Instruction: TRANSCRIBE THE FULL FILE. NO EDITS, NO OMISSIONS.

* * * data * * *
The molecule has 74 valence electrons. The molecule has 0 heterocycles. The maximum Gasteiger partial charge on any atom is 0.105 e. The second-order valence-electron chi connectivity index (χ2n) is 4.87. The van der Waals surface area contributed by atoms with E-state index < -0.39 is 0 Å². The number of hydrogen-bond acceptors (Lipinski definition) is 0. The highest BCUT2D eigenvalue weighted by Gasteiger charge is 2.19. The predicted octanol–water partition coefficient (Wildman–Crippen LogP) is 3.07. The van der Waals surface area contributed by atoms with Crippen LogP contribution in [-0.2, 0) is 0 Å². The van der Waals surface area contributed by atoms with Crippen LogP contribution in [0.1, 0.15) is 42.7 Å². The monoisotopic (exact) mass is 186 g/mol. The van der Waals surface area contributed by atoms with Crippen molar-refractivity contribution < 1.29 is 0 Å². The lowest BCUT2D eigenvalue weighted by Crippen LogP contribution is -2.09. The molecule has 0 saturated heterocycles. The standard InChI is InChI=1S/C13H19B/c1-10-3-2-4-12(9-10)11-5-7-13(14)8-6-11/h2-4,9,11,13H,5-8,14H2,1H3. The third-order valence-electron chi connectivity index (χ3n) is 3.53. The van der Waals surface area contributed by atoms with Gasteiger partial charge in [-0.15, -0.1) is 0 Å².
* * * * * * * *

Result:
The molecule has 74 valence electrons. The molecule has 0 heterocycles. The maximum Gasteiger partial charge on any atom is 0.105 e. The second-order valence-electron chi connectivity index (χ2n) is 4.87. The van der Waals surface area contributed by atoms with E-state index < -0.39 is 0 Å². The number of hydrogen-bond acceptors (Lipinski definition) is 0. The highest BCUT2D eigenvalue weighted by Gasteiger charge is 2.19. The predicted octanol–water partition coefficient (Wildman–Crippen LogP) is 3.07. The van der Waals surface area contributed by atoms with Crippen LogP contribution in [-0.2, 0) is 0 Å². The van der Waals surface area contributed by atoms with Crippen LogP contribution in [0.1, 0.15) is 42.7 Å². The monoisotopic (exact) mass is 186 g/mol. The van der Waals surface area contributed by atoms with Crippen molar-refractivity contribution < 1.29 is 0 Å². The lowest BCUT2D eigenvalue weighted by Crippen LogP contribution is -2.09. The molecule has 0 saturated heterocycles. The standard InChI is InChI=1S/C13H19B/c1-10-3-2-4-12(9-10)11-5-7-13(14)8-6-11/h2-4,9,11,13H,5-8,14H2,1H3. The third-order valence-electron chi connectivity index (χ3n) is 3.53. The van der Waals surface area contributed by atoms with Gasteiger partial charge in [-0.15, -0.1) is 0 Å².